For a while I lived in a rectangular room above a Mexican restaurant. Outside of the window, I looked down upon a large cauldron of chilli, either decaying of cooking. I could never tell. Back then, I would go down to the Mexican restaurant on Haverstock Hill for their £5 evening buffet. An underground restaurant, the table was a mixture of cold calamari, rice, and dried refried beans. I would eat alone. Designating it as my main meal of the day, I would often covertly extract fajitas into a napkin for the day after. Once done, I would head back upstairs and keep the remains on the windowsill above the restaurant to keep the fajitas chilled. Occasionally I would wake and find that the rain had washed the fajitas away, pushing them into the cauldron below.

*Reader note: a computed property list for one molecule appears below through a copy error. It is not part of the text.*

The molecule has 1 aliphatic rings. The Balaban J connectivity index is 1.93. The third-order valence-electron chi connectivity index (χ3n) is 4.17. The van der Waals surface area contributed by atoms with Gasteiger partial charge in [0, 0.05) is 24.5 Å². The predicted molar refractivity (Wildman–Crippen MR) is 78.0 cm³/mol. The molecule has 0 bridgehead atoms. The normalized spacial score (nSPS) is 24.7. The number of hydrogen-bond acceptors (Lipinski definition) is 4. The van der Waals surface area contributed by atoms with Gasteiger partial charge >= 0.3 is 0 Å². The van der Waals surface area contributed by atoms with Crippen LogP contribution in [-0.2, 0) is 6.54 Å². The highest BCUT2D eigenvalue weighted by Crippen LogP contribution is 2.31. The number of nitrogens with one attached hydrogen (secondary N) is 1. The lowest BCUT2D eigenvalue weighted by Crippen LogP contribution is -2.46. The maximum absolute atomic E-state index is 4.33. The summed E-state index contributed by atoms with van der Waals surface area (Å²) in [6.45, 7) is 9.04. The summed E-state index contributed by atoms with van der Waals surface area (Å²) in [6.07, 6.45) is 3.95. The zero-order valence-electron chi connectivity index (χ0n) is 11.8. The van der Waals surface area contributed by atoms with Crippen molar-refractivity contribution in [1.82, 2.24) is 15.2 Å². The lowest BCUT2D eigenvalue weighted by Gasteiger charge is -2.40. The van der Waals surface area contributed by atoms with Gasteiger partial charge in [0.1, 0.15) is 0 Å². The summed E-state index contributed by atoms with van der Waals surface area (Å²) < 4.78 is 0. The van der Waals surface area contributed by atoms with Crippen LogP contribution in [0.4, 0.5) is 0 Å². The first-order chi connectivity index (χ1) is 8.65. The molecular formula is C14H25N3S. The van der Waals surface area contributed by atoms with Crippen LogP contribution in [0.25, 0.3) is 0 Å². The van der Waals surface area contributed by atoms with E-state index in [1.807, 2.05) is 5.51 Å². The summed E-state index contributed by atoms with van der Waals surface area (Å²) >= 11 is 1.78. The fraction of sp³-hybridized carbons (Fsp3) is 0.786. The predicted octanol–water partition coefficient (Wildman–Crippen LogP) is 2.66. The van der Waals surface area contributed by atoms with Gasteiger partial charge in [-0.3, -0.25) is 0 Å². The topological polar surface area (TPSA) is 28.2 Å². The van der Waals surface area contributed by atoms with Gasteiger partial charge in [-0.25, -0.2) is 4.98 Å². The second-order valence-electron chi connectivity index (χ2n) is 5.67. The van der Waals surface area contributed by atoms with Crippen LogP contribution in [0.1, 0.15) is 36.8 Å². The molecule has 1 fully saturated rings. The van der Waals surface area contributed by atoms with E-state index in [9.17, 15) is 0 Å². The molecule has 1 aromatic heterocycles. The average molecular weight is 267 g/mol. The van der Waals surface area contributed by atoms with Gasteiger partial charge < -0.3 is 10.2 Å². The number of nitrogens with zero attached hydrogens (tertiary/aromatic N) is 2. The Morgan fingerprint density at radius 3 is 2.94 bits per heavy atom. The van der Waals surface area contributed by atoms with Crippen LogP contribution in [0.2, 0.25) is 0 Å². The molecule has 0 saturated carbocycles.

Shortly after that experience, I was walking along Haverstock Hill and got caught in the rain. Like so many memories involving rain, I found myself lodged in a doorway, protected by an alcove and yet with a move of my arm, still able to remain in the rain. There are no twilight porches in North West London, only shop entrances closed for the night. Striking how the experience of being caught in a downpour, at once intense and obtrusive, can suddenly switch, becoming a scene of comfort rather than a disruption of movement. And here, too, the moment adopts a dramatic gesture. A moment of intimacy, in which couples huddle together to ward off the cold while those who lack the desire to run resign themselves to a state of unobserved solitude.